Young turtle doves raised on a diet of seeds from non-cultivated arable plants are more likely to survive after fledging than those relying on food provided in people's gardens, new research into Britain's fastest declining bird species has shown.
Ecologists at the University of Lincoln, UK, investigated the dietary habits of adult and nestling European turtle doves -- an IUCN Red List Threatened Species -- breeding in the UK, using DNA analysis of faecal samples. They found significant associations between the body condition and the diet of the bird.
Nestling turtle doves still being fed by their parents were found to thrive on seeds foraged from non-cultivated arable plants such as scarlet pimpernel and chickweed, but the birds were in poorer condition when their diet was high in seeds provided by humans in back gardens or public spaces. In contrast, adult body condition was better when more cultivated seeds such as wheat, oil seed rape and barley were present in the diet.
Data collected for the study, which was carried out in collaboration with the Royal Society for the Protection of Birds (RSPB), the University of Sheffield and Cardiff University, was compared with the results of previous studies carried out in the 1960s and 1990s. It revealed a fundamental shift in the diet of turtle doves, showing that the birds are now relying more heavily on food found in gardens, such as sunflower and niger seeds, than they did 50 years ago.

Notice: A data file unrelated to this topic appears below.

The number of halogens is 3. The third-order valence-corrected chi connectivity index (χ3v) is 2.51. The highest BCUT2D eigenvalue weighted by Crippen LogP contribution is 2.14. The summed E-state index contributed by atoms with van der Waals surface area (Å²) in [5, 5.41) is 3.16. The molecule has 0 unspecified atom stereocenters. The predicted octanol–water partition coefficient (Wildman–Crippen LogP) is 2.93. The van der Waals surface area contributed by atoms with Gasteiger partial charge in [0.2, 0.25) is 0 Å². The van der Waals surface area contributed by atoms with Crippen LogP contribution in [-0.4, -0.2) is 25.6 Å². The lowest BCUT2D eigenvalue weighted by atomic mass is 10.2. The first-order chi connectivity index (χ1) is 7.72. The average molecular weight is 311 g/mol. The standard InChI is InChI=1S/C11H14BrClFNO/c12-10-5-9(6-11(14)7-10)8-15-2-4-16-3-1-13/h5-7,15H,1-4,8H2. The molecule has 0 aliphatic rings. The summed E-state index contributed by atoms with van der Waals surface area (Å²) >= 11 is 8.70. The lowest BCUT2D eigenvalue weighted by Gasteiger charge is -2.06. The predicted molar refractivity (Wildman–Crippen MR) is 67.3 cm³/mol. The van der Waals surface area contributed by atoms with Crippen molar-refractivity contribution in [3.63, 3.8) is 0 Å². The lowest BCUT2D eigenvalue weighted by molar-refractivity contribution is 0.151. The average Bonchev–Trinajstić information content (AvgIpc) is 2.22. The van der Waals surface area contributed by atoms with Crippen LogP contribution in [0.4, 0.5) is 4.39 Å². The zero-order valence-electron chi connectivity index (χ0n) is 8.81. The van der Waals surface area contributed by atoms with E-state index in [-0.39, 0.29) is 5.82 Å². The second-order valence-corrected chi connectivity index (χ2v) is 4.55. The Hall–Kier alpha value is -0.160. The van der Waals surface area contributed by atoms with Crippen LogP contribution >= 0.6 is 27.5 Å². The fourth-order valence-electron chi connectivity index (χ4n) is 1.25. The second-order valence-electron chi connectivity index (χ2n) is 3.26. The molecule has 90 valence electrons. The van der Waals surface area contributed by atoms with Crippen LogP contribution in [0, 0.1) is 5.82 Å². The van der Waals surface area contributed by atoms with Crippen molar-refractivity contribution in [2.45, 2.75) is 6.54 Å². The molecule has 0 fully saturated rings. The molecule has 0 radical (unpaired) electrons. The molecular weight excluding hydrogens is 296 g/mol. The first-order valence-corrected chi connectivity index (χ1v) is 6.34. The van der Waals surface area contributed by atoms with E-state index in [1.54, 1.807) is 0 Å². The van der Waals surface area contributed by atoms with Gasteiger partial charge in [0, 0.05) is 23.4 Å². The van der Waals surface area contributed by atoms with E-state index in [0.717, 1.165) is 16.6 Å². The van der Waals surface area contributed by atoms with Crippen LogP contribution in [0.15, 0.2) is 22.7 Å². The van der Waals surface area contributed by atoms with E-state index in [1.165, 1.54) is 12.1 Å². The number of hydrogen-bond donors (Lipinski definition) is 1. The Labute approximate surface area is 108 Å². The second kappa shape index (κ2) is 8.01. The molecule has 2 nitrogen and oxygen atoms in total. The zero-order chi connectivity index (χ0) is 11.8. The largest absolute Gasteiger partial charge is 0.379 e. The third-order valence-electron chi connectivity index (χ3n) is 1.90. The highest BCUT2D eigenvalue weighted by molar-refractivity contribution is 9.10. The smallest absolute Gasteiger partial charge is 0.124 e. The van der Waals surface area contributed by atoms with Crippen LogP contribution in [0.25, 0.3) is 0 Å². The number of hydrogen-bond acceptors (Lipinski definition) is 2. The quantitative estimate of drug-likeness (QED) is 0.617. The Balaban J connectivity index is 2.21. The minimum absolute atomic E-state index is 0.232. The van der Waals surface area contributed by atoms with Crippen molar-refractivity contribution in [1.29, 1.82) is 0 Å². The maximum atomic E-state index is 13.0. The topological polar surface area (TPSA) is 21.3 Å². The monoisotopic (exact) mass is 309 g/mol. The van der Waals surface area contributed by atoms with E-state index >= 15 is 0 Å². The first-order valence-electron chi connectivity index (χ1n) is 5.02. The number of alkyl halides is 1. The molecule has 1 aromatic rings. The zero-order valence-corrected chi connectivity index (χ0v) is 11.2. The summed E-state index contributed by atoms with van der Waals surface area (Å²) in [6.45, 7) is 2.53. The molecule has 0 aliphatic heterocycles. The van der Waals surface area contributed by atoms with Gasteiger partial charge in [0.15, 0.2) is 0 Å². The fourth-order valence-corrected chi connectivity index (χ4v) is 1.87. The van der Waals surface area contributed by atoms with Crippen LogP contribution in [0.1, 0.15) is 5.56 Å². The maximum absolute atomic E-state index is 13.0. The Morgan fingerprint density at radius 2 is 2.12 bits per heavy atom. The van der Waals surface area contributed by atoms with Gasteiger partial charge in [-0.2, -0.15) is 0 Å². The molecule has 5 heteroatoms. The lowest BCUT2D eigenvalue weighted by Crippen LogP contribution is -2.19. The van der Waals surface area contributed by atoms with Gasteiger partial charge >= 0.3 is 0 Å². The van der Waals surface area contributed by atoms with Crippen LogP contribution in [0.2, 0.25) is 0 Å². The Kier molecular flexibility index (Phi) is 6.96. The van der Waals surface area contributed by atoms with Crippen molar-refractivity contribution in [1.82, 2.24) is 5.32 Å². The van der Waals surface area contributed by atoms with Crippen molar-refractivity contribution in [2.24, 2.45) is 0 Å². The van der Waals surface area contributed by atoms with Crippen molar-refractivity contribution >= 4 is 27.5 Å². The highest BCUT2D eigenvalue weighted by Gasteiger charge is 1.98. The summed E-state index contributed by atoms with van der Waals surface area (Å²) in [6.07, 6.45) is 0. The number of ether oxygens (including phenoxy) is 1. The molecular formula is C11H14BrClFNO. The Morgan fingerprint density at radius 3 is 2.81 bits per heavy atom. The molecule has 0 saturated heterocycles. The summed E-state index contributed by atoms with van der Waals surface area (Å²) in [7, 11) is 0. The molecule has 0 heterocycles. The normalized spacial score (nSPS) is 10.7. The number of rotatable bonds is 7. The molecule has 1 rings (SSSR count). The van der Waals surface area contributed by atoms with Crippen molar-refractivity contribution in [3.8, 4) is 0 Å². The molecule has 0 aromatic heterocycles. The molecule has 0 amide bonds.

As the UK's fastest declining bird species, the results of the study have important implications for conservation strategies to save the turtle dove. Previous research has shown that nestling birds with better body condition are more likely to survive after fledging and strategies should be developed to provide the correct diet for the bird at each stage of its life.
Dr Jenny Dunn, Lecturer in Animal Health and Disease in the University of Lincoln's School of Life Sciences, led the research while based at the RSPB. She said: "Turtle doves are the UK's fastest declining bird, with a loss of 98% of breeding birds since 1970. Researchers are trying to tackle the problem by identifying ways to provide food resources for the species while they are breeding in the UK, but for this to be effective we need to understand the birds' food sources and the impact they have on both adults and their young.
"The results of this study suggest that conservation strategies should include provision of anthropogenic seeds for adults early in the breeding season, coupled with habitat rich in accessible seeds from arable plants once chicks have hatched."
To understand the diet of the birds, researchers caught turtle doves on breeding grounds at 11 sites across East Anglia, and extracted DNA from the faecal samples which enabled them to identify the diet of each bird. Their body condition was also examined, and nest sites monitored.
Further research is now needed to link the findings of the study to the use of habitats provided for turtle doves through agri-environment schemes.